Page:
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Huashibaidu for COVID-19

Huashibaidu has been reported as potentially beneficial for treatment of COVID-19. We have not reviewed these studies. See all other treatments.
Xu et al., Bioactive compounds from Huashi Baidu decoction possess both antiviral and anti-inflammatory effects against COVID-19, Proceedings of the National Academy of Sciences, doi:10.1073/pnas.2301775120
The coronavirus disease 2019 (COVID-19) pandemic is an ongoing global health concern, and effective antiviral reagents are urgently needed. Traditional Chinese medicine theory-driven natural drug research and development (TCMT-NDRD) is a feasible method to address this issue as the traditional Chinese medicine formulae have been shown effective in the treatment of COVID-19. Huashi Baidu decoction (Q-14) is a clinically approved formula for COVID-19 therapy with antiviral and anti-inflammatory effects. Here, an integrative pharmacological strategy was applied to identify the antiviral and anti-inflammatory bioactive compounds from Q-14. Overall, a total of 343 chemical compounds were initially characterized, and 60 prototype compounds in Q-14 were subsequently traced in plasma using ultrahigh-performance liquid chromatography with quadrupole time-of-flight mass spectrometry. Among the 60 compounds, six compounds (magnolol, glycyrrhisoflavone, licoisoflavone A, emodin, echinatin, and quercetin) were identified showing a dose-dependent inhibition effect on the SARS-CoV-2 infection, including two inhibitors (echinatin and quercetin) of the main protease (M pro ), as well as two inhibitors (glycyrrhisoflavone and licoisoflavone A) of the RNA-dependent RNA polymerase (RdRp). Meanwhile, three anti-inflammatory components, including licochalcone B, echinatin, and glycyrrhisoflavone, were identified in a SARS-CoV-2-infected inflammatory cell model. In addition, glycyrrhisoflavone and licoisoflavone A also displayed strong inhibitory activities against cAMP-specific 3′,5′-cyclic phosphodiesterase 4 (PDE4). Crystal structures of PDE4 in complex with glycyrrhisoflavone or licoisoflavone A were determined at resolutions of 1.54 Å and 1.65 Å, respectively, and both compounds bind in the active site of PDE4 with similar interactions. These findings will greatly stimulate the study of TCMT-NDRD against COVID-19.
Wu et al., Prospective: Evolution of Chinese Medicine to Treat COVID-19 Patients in China, Frontiers in Pharmacology, doi:10.3389/fphar.2020.615287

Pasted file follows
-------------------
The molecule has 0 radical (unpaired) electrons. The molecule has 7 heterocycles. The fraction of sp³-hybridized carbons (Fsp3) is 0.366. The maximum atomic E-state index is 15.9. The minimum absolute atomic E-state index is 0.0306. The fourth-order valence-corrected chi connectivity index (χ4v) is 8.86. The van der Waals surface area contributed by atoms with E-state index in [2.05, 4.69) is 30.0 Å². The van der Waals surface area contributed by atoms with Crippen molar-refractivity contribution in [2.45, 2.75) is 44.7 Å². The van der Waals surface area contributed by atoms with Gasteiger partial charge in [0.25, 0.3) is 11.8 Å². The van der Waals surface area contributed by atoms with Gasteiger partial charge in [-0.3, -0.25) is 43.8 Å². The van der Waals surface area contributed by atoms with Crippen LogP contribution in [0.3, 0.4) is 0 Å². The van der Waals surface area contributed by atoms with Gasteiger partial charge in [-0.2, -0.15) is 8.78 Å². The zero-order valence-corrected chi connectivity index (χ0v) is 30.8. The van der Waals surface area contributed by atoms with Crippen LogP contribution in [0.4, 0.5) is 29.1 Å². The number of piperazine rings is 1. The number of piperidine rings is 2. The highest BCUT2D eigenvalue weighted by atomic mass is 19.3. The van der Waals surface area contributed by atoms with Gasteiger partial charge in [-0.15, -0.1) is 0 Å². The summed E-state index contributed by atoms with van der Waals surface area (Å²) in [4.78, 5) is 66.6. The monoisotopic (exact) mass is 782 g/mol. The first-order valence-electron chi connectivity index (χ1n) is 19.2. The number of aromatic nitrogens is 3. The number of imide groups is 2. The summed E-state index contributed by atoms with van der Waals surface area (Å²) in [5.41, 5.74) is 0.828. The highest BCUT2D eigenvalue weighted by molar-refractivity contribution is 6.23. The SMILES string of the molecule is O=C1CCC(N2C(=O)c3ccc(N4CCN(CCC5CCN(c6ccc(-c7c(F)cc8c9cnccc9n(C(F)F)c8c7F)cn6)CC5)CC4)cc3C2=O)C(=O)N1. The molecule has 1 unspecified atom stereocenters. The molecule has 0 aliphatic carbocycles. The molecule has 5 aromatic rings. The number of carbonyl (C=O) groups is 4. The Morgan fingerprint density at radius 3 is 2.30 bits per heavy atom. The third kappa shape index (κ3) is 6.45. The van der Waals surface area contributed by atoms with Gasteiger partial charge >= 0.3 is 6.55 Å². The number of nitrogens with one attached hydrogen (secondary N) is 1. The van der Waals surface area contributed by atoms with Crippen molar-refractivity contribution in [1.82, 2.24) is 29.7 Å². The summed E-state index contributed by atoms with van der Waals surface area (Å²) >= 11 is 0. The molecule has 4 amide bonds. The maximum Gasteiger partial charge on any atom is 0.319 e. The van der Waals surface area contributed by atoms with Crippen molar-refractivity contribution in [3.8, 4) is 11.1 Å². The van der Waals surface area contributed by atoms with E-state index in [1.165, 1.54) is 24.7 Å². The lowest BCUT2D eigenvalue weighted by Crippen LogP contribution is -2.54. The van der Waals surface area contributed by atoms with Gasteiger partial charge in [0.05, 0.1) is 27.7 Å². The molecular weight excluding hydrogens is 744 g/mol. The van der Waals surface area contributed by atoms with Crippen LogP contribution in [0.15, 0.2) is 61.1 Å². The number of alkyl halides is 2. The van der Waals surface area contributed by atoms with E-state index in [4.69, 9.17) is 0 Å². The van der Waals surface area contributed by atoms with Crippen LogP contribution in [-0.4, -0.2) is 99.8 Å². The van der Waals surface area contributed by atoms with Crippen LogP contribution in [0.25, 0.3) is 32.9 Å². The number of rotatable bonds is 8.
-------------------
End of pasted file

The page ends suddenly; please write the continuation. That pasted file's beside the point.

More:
During the outbreak of the novel coronavirus disease (COVID-19), the Chinese government took a series of public health measures to tackle the outbreak and recommended six traditional Chinese medicine (TCM) evolved formulas, collectively referred to as “3-drugs-3-formulas”, for the treatment. In this prospective article, we will discuss how these six formulas evolved from TCM and what their underlying mechanisms of actions may be by evaluating the historical usage of the component formulas, the potential targeted pathways for the individual herbs used by STAR (signal transduction activity response) database from our laboratory, and the pathogenesis of COVID-19. Five of the six recommended formulas are administered orally, while the sixth is taken as an injection. Five classic categories of herbs in the six formulas including “Qing-Re”, “Qu-Shi”, “Huo-Xue”, “Bu-Yi” and “Xing-Qi” herbs are used based on different stages of disease. All five oral formulas build upon the core formula Maxingshigan Decoction (MD) which has anti-inflammatory and perhaps antiviral actions. While MD can have some desired effects, it may not be sufficient to treat COVID-19 on its own; consequently, complementary classic formulas and/or herbs have been added to potentiate each recommended formula’s anti-inflammatory, and perhaps anti-renin-angiotensin system (RAS)-mediated bradykinin storm (RBS) and antiviral effects to address the unique medical needs for different stages of COVID-19. The key actions of these formulas are likely to control systemic inflammation and/or RBS. The usage of Chinese medicine in the six formulas is consistent with the pathogenesis of COVID-19. Thus, an integrative systems biology approach—combining botanical treatments of conventional antiviral, anti-inflammatory or anti-RBS drugs to treat COVID-19 and its complications – should be explored.
Please send us corrections, updates, or comments. c19early involves the extraction of 100,000+ datapoints from thousands of papers. Community updates help ensure high accuracy. Vaccines and treatments are complementary. All practical, effective, and safe means should be used based on risk/benefit analysis. No treatment, vaccine, or intervention is 100% available and effective for all current and future variants. We do not provide medical advice. Before taking any medication, consult a qualified physician who can provide personalized advice and details of risks and benefits based on your medical history and situation. FLCCC and WCH provide treatment protocols.
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